Largest product markets are consumer safety ($17.8 billion), digital evidence management ($13.4 billion), Devices ($6.5 billion), and TASER ($4.7 billion)
This highlights why they talk about software as the long term growth driver for the business
The only categories where they have double-digit penetration are Taser and body cameras and that is only in English speaking countries
According to an executive a congressman called them and said they want body cameras on every cop in America
(Brad) Management and Ownership:
The team seems extremely sharp based on some interviews I listened to and then obviously credentials:
Founder and CEO since 1993 is Rick Smith
Basically graduated from Harvard and then started Axon (TASER at the time)
87% GlassDoor rating is solid
Former Ernst and Young Entrepreneur of the Year
Phoenix Business Journal’s list of Most Admired CEOs
President is Like Larson since 2008 (sounds like he’s really the COO at this point too
Decorated Marine Corps Infantry Officer
He climbed the ladder from product manager to EVP to CMO to President over his 14 years with the company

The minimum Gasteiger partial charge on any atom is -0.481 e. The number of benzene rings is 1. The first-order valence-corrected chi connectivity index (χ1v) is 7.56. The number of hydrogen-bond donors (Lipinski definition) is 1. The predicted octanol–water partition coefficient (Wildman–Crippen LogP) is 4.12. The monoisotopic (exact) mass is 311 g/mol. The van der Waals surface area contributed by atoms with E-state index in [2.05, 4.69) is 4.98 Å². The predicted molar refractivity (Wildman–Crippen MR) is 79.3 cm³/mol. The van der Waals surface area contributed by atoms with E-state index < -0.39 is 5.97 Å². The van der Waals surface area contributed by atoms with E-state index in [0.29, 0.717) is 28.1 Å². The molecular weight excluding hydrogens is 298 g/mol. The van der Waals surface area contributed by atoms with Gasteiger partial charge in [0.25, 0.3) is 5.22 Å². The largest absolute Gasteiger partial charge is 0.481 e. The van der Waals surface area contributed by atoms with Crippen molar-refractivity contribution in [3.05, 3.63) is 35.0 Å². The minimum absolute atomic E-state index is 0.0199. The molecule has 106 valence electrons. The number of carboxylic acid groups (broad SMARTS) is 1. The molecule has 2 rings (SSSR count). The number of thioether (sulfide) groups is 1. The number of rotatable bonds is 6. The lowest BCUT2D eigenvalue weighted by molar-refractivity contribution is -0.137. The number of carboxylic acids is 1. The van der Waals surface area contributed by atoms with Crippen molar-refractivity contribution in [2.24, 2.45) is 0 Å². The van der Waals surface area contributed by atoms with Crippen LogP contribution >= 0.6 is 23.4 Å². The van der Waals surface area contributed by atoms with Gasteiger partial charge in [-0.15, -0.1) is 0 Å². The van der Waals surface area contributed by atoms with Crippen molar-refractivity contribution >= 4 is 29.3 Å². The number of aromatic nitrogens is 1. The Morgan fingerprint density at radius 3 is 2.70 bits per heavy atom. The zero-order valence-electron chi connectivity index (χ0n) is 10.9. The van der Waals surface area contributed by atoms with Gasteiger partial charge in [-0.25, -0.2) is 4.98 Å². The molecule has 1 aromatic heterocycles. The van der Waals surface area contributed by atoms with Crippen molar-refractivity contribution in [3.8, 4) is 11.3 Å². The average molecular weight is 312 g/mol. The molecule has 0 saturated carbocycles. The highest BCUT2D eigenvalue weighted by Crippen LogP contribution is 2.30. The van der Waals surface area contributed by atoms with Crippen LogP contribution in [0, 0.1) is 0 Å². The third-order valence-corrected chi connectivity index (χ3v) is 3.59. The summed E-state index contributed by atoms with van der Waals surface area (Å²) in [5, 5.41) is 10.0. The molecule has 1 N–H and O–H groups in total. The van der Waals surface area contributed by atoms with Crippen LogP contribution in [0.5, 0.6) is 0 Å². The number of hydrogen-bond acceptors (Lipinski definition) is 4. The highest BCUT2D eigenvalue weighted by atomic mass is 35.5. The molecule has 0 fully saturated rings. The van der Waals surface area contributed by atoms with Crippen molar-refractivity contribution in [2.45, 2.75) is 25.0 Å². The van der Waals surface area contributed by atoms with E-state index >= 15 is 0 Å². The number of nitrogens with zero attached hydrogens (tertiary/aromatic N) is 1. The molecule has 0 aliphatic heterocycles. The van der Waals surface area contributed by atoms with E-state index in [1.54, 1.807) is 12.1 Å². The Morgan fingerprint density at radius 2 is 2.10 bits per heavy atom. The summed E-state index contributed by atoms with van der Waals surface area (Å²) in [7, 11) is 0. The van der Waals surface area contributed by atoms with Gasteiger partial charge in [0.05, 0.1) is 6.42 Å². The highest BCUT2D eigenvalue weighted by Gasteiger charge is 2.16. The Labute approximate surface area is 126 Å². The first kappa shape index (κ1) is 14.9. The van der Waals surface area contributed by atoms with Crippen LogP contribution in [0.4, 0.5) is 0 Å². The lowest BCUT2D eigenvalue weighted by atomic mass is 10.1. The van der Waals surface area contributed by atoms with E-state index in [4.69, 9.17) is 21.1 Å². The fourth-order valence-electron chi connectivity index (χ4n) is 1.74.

CFO is Jawad Ahsan
With the company in the role since 2017
Former CFO of a SaaS company that sold to Vista Equity
Former CFO of GE Healthcare’s HER and enterprise software businesses
Chief Revenue Officer is Josh Isner
Another guy who has been with the company since 2008 climbing all the way up from an associate to a VP EVP and now CRO
Another Harvard Grad
Ownership doesn’t look the way I expected it to look:
Smith owns about 1.5% of the outstanding common shares but looks like he has another 9ish % in CEO option awards with the rest of the executives and directors owning another 0.8% outright and having about 1% each in awards to vest
BlackRock owns 9.4%; Vanguard 8.7% and Ballie Gifford 6.7%
80% of the overall float is owned by institutions
Market cap of $8.77 billion, ticker AXON
EV of $8.17 billion
EV/s of 9.4
EV/OCF of 56
7.5 million dilutive securities vs. 68 million shares outstanding
Expect 3% - 4% dilution a year
The 3rd quarter was really strong for them. $488M in bookings in Q3, up 54% YoY
ARR grew 42% to $289M.
Blended gross margin 62.3%
Highest margin product is Axon Cloud at 75%. That saw strong growth as well.
Taser gross margins are surprisingly high. 66%.
Adj. EBITDA margin for the last nine months has been 23%.
Operating margins are -22%
And they report about $75M in FCF for the first 9 months
(Brad) Balance sheet and liquidity:
Has $280 million in cash and equivalents and another $300 million in marketable securities and other short-term investments
$150 million in total credit revolver borrowings that’s mostly untapped ($6.1 million drawn at a rate of LIBOR + 1-1.5% based on liquidity ratios)
Essentially no debt with a hefty cash balance and profitable
(Brett) Hard to have anecdotal evidence personally but cops I have talked to say it is the top company for that industry. Departments are spending tons of money with the company
Future growth opportunities: